Jiu-jitsu is a great way to submit a huge aggressive opponent who believes he’ll piece you up on the ground because of his size. But if someone asks you, “which style is better, Brazilian jiu-jitsu or Japanese jiu-jitsu,” the answer heavily depends on your goal and what would you like to achieve?
Brazilian jiu-jitsu will work when you’re taken down. It focuses on submissions, working off your back, and forcing the opponent to surrender. On the other hand, Japanese jiu-jitsu (some say Jujutsu) is excellent for quick finishes and street combat, as it’s known mainly for joint manipulation and throws.
Both martial arts can work well. But, hey, would you like to defend against attackers, or do you plan to compete and win medals? Would you like to transition to MMA or some other martial art in the future?
You will learn a lot about the good and bad sides of Brazilian and Japanese jiu-jitsu in the sections below. Therefore, you will get some helpful insights to choose which discipline works better for you.
Is There a Difference Between Japanese Jiu-Jitsu and Brazilian Jiu-Jitsu?
Japanese and Brazilian jiu-jitsu are different martial arts with several differences, such as fighting style, etc.
Brazilian jiu-jitsu is a sports discipline with competitions and a strict ruleset. For example, most BJJ moves are focused on submission grappling and ground games. On the other hand, Japanese Jujutsu focuses on joint manipulation and throwing foes, allowing strikes, stand-up games, takedowns, and fighting on the ground.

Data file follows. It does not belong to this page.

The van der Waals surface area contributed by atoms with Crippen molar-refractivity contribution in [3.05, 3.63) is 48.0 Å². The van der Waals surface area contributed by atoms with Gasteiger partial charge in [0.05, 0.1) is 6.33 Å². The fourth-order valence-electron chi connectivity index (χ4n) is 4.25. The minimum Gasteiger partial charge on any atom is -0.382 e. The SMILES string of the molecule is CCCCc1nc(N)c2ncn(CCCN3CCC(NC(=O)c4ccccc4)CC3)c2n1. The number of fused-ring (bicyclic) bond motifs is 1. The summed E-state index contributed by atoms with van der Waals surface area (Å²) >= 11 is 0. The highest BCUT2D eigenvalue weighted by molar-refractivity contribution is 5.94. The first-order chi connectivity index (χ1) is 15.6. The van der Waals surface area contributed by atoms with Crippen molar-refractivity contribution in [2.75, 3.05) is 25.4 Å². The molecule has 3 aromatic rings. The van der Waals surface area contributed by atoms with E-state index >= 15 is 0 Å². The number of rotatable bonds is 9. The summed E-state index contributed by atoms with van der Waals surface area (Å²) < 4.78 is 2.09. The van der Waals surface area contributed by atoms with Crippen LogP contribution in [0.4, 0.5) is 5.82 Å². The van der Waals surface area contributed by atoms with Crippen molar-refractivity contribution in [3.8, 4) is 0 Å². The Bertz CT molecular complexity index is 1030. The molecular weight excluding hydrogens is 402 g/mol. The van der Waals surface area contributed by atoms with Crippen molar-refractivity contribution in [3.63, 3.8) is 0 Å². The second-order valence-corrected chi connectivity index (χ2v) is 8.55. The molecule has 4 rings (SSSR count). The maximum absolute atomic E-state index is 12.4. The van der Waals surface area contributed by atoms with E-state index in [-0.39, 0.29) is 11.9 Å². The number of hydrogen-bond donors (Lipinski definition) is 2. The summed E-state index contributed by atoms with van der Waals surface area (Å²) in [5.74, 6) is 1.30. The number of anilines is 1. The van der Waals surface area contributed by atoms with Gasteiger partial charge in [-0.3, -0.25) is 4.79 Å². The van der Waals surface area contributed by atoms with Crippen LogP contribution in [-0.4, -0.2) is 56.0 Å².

Furthermore, in Brazilian jiu-jitsu, the ground game is close-range hand-to-hand combat where fighters try to win the bout via submission. It starts from stand-up with the intent to take down your opponent as soon as possible to the mat.
On the other hand, there are three stages of the bout in Japanese jiu-jitsu. First, the game kicks off with fighters exchanging strikes on the feet. At this point, they are allowed to grab each other and take the boat to the ground. Then, the opponents can go for submissions, joint locks, chokes, and strangulations– each attack brings a specific number of points.
Another significant difference is the goal of each martial art. Yes, BJJ fighters learn to defend themselves against attackers, but, for example, they can’t use life-threatening techniques and slams are illegal. On the other hand, the ultimate goal of Japanese jiu-jitsu is defense by any means necessary, so it works well in street combat.
Also, you’ll rarely see a Japanese jiu-jitsu specialist going for a submission switch attempt because it wastes a lot of energy. The masters of this martial art would instead give advantage to throws, strikes, and finishing moves.
Is There a Similarity Between Jiu-Jitsu and Brazilian Jiu-Jitsu?
Yes, both martial arts have similarities with “Kodokan Judo.” They are indirectly related to it. Also, let’s pinpoint similar techniques – armlocks, leglocks, chokeholds, and some joint manipulations.